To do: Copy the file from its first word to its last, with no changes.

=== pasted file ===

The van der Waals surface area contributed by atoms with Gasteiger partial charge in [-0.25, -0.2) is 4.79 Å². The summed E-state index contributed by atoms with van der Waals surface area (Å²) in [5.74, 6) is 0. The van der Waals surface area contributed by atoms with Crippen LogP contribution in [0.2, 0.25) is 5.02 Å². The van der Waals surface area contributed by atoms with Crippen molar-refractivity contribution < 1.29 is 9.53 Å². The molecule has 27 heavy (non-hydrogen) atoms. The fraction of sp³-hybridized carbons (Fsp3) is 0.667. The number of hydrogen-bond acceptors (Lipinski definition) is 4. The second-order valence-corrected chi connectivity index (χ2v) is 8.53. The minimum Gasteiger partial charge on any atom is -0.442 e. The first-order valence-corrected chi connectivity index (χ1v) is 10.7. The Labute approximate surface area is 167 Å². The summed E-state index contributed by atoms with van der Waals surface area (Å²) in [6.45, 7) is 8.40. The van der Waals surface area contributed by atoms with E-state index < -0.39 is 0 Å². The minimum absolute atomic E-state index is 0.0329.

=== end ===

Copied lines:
The van der Waals surface area contributed by atoms with Gasteiger partial charge in [-0.25, -0.2) is 4.79 Å². The summed E-state index contributed by atoms with van der Waals surface area (Å²) in [5.74, 6) is 0. The van der Waals surface area contributed by atoms with Crippen LogP contribution in [0.2, 0.25) is 5.02 Å². The van der Waals surface area contributed by atoms with Crippen molar-refractivity contribution < 1.29 is 9.53 Å². The molecule has 27 heavy (non-hydrogen) atoms. The fraction of sp³-hybridized carbons (Fsp3) is 0.667. The number of hydrogen-bond acceptors (Lipinski definition) is 4. The second-order valence-corrected chi connectivity index (χ2v) is 8.53. The minimum Gasteiger partial charge on any atom is -0.442 e. The first-order valence-corrected chi connectivity index (χ1v) is 10.7. The Labute approximate surface area is 167 Å². The summed E-state index contributed by atoms with van der Waals surface area (Å²) in [6.45, 7) is 8.40. The van der Waals surface area contributed by atoms with E-state index < -0.39 is 0 Å². The minimum absolute atomic E-state index is 0.0329.